FORA AND AGORAI IN MEDITERRANEAN CITIES DURING THE 4TH AND 5TH C. A.D.

in Late Antique Archaeology
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This article reviews the nature of fora and agorai during the late 3rd–5th c. A.D., and investigates the material appearance and everyday functions of these spaces. It revises the thesis of T. Potter’s Towns in Late Antiquity, through drawing upon a wider range of archaeological evidence and literary sources, which provide vivid details about everyday activities. It is argued that in many cities, especially in the East, fora/agorai were still monumental public squares with familiar public functions, and that the definitive eclipse of civic plazas, departing from earlier models of Mediterranean urbanism, comes later than has often been thought, in the 6th and 7th c.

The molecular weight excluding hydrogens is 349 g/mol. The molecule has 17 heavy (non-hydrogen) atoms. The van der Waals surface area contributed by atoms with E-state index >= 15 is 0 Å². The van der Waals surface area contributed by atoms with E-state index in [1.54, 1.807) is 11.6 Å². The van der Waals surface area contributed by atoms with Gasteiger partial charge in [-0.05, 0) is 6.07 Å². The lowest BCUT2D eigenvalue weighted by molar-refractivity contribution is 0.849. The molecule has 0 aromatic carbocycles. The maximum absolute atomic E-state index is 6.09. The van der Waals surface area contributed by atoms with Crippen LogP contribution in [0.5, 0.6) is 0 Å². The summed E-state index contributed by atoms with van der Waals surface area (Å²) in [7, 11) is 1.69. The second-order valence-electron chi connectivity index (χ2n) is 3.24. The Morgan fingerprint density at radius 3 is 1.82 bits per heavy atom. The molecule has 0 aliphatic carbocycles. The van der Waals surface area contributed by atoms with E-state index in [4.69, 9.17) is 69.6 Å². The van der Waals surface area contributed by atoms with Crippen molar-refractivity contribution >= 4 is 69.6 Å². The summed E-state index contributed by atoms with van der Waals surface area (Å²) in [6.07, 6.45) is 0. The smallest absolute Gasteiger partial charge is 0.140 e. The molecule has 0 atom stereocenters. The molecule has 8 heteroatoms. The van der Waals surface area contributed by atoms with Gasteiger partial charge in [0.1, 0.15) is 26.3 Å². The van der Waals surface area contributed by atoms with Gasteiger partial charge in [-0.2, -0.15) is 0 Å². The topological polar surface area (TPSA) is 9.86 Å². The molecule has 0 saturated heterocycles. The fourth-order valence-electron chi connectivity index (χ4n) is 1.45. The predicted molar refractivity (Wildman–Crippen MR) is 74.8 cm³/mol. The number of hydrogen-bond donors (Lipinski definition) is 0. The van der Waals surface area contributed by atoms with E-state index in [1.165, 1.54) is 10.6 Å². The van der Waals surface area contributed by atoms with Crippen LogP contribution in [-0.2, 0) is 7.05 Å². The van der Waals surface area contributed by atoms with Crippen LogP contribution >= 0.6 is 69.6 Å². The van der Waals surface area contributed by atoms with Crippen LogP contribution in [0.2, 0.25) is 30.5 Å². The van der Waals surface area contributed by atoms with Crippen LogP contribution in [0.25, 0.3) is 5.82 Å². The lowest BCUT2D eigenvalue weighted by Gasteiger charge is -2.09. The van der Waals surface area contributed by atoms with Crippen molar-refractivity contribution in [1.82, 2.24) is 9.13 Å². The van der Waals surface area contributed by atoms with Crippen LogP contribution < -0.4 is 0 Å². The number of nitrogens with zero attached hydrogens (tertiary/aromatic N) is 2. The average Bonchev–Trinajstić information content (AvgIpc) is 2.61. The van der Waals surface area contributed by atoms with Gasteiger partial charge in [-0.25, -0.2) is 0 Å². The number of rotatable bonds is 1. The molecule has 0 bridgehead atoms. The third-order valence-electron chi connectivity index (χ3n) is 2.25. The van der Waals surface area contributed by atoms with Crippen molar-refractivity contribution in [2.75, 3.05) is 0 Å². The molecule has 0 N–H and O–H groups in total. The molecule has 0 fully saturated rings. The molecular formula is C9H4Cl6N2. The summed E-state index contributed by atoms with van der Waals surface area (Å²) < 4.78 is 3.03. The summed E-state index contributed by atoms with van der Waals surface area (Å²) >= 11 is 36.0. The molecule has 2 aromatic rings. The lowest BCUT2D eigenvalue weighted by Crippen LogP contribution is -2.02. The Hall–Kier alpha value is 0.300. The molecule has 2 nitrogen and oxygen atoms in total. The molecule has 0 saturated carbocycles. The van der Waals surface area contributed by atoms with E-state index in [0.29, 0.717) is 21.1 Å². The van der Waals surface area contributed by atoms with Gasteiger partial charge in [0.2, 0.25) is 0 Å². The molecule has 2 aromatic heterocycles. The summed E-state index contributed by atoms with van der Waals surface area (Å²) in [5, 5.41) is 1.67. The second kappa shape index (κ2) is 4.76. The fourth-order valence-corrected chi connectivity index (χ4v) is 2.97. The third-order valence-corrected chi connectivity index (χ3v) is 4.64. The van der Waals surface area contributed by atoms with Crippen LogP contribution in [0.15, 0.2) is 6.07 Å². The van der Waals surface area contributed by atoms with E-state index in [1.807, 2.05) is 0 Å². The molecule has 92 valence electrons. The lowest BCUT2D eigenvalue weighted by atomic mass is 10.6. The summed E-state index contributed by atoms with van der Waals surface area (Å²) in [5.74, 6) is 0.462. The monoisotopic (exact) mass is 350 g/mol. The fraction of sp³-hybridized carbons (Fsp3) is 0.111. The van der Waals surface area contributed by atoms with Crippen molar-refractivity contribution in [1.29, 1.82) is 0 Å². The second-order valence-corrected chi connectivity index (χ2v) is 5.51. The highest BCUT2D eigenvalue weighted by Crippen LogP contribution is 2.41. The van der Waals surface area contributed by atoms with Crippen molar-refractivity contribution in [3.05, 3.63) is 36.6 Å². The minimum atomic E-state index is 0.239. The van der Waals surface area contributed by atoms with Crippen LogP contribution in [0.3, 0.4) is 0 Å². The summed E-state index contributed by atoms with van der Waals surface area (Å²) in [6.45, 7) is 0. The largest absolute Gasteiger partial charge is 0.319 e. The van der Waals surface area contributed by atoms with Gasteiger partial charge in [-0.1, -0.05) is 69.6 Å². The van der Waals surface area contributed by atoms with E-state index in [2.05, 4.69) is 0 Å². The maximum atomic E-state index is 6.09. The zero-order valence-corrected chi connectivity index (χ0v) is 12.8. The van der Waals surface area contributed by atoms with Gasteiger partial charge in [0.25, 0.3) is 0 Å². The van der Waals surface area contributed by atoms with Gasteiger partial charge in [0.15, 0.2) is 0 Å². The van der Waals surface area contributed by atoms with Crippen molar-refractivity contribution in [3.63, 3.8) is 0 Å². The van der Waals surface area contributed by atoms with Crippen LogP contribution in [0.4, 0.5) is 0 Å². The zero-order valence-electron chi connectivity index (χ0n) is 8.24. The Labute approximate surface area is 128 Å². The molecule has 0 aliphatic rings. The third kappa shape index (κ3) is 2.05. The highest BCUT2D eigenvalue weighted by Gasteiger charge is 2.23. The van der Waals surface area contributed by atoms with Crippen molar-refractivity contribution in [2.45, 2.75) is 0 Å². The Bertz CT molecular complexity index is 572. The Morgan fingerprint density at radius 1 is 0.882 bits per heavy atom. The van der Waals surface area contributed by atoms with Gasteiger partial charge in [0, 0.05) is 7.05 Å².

FORA AND AGORAI IN MEDITERRANEAN CITIES DURING THE 4TH AND 5TH C. A.D.

in Late Antique Archaeology

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